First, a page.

To explore the regulatory mechanisms of the prognostication model, we performed GSVA on different risk groups. This work indicated that the high-risk cohort exhibited stronger proliferative activity and weaker metabolic activity, which was similar to the results of Gao et al. (22). Based on analysis of the tumor immune microenvironment, the cohort exhibiting high risk showed strong immunosuppression. Because of several important components representing immunosuppression, such as macrophages and Tregs (23, 24), the infiltration abundance in the high-risk group was significantly higher than that in the low-risk group. Another important result was that the expression levels of immune checkpoints in the cohort with high risk were significantly higher than those in the cohort with low risk, which was consistent with the positive correlation between the risk score and the expression level of immune checkpoints. Interestingly, the risk score corresponding to TP53 mutation was also significantly increased. As suggested by Long et al. (25), the immune response of TP53 mutant HCC was significantly weaker. Therefore, we speculated that the poor prognosis of HCC patients in the cohort exhibiting high risk was associated with the tumor microenvironment of immunosuppression. Based on this evidence, we summarized the possible reasons that may lead to weak prognosis in the high-risk group: high proliferative activity, low metabolic activity and immunosuppression.
To date, the six genes in the signature have not been reported in HCC. EIF2S1 participates in premature protein synthesis processes through the formation of a ternary complex with initiators tRNA and GTP (26). SEC61A1 refers to the main polypeptide conduction pathway in the endoplasmic reticulum membrane and the main subunit of the SEC61 complex. Its missense mutation can cause genetic immune-related diseases, such as plasma cell deficiency (27). CDC42EP2 is a member of the CDC42 subfamily that belongs to the Rho family, and the Rho family plays an important role in a variety of cellular processes covering skeletal myogenesis (28). SRM refers to a polyamine biosynthetic enzyme (29). Polyamines modulate the gene expression process through changes in DNA structures and the regulation of signal transduction pathways, and they are consequently associated with proliferation, tumor invasion, and metastasis (30, 31). GRM8 pertains to 1 of eight G-protein coupled receptors in the glutamate family and couples to various intracellular second messenger mechanisms to modulate neuronal functions (e.g., neuronal excitability and development) (32). TBCD encodes TBCD (tubulin folding cofactor D), one of five tubulin-specific chaperones that critically impact microtubule assembly in all cells (33). Recently, variants in TBCD have been identified in patients with distinct progressive encephalopathy with an apparently wide clinic-related scope (34).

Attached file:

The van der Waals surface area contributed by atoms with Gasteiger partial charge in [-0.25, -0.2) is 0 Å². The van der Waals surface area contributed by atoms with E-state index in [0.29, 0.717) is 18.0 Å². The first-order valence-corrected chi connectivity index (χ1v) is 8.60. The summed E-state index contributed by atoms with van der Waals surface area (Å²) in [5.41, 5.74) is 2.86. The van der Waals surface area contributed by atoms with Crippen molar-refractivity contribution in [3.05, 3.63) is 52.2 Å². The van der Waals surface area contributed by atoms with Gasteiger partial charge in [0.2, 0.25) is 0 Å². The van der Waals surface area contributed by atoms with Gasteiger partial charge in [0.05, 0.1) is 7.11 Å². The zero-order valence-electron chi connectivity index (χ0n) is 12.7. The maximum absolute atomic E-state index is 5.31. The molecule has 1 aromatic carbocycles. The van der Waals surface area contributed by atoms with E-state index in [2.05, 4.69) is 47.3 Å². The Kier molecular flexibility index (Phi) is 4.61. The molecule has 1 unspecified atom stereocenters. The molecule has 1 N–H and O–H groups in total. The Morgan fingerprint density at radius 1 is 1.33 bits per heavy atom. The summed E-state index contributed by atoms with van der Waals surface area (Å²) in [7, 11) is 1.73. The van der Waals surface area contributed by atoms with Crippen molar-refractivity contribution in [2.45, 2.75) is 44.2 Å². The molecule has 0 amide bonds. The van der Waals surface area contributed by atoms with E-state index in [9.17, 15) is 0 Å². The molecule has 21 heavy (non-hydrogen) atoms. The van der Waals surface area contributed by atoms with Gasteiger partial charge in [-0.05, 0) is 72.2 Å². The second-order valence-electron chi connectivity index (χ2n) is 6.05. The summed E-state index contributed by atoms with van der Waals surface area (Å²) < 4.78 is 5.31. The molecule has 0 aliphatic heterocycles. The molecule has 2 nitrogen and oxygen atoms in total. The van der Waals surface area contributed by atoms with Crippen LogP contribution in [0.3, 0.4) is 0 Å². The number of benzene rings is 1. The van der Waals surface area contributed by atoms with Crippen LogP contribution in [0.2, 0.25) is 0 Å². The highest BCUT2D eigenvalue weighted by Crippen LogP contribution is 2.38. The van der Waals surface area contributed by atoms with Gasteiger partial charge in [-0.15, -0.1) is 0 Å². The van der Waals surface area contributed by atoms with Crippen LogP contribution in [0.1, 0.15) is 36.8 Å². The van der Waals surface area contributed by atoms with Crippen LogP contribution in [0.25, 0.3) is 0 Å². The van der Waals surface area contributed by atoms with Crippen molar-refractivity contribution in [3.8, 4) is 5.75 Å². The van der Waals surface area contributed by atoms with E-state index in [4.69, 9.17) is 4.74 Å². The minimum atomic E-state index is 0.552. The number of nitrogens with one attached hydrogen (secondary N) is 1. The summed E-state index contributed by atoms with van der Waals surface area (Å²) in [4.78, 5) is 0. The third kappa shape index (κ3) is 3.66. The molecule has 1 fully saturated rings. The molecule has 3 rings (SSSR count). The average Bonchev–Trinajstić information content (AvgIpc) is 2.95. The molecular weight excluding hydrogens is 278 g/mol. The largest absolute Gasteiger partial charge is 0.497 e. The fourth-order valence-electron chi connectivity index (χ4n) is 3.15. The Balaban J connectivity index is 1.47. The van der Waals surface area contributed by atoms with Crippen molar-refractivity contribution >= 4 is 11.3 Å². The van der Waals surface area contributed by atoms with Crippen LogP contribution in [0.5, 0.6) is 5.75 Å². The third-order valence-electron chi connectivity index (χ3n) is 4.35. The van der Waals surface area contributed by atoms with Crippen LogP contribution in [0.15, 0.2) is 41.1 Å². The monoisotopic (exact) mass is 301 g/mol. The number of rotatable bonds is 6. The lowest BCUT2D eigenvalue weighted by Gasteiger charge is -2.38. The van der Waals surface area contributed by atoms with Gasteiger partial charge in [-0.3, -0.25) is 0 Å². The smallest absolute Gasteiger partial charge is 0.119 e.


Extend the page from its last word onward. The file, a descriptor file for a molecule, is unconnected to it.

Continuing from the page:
Our study used TP53 to find 6 new prognostic biomarkers of HCC, and the signature composed of these six genes showed good performance in predicting the prognosis of HCC. However, this work had limits that should be acknowledged. We developed and validated the prognostic risk mode by utilizing general databases, and the outcomes require in-depth confirmation through prospective research. Our major findings were generated from bioinformatics analysis, which demonstrates insufficient verification through in vitro and in vivo experimental processes. In future work, prospective laboratory studies to clarify the specific mechanisms of the six genes in our signature are warranted.
Our study provides a reliable method for the prognostic risk assessment of HCC and has great potential for clinical transformation.
Data Availability Statement
Publicly available datasets were analyzed in this study. This data can be found here: The datasets analysed for this study were obtained from The Cancer Genome Atlas (TCGA) (https://portal.gdc.cancer.gov/) and International Cancer Genome Consortium (ICGC) (https://icgc.org/).
JH designed this study. LW and YZ contributed to the conception of the study. JH performed the data analyses and wrote the manuscript. LW helped perform the analysis with constructive discussions. All authors contributed to the article and approved the submitted version.
Conflict of Interest
The authors declare that the research was conducted in the absence of any commercial or financial relationships that could be construed as a potential conflict of interest.
HCC, hepatocellular carcinoma; TCGA, The Cancer Genome Atlas; ICGC, International Cancer Genome Consortium; GSEA, Gene Set Enrichment Analysis; KM, Kaplan–Meier; DEGs, differential expressed genes; GSVA, Gene Set Variation Analysis; ssGSEA, single sample gene set enrichment analysis; KEGG, Kyoto Encyclopedia of Genes and Genomes; ROC, receiver operating characteristic; AUC, area under the curve; OS, overall survival; LASSO, Least absolute shrinkage and selection operator; FDR, false discovery rate.
1. Bruix J, da Fonseca LG, Reig M. Insights Into the Success and Failure of Systemic Therapy for Hepatocellular Carcinoma. Nat Rev Gastroenterol Hepatol (2019) 16(10):617–30. doi: 10.1038/s41575-019-0179-x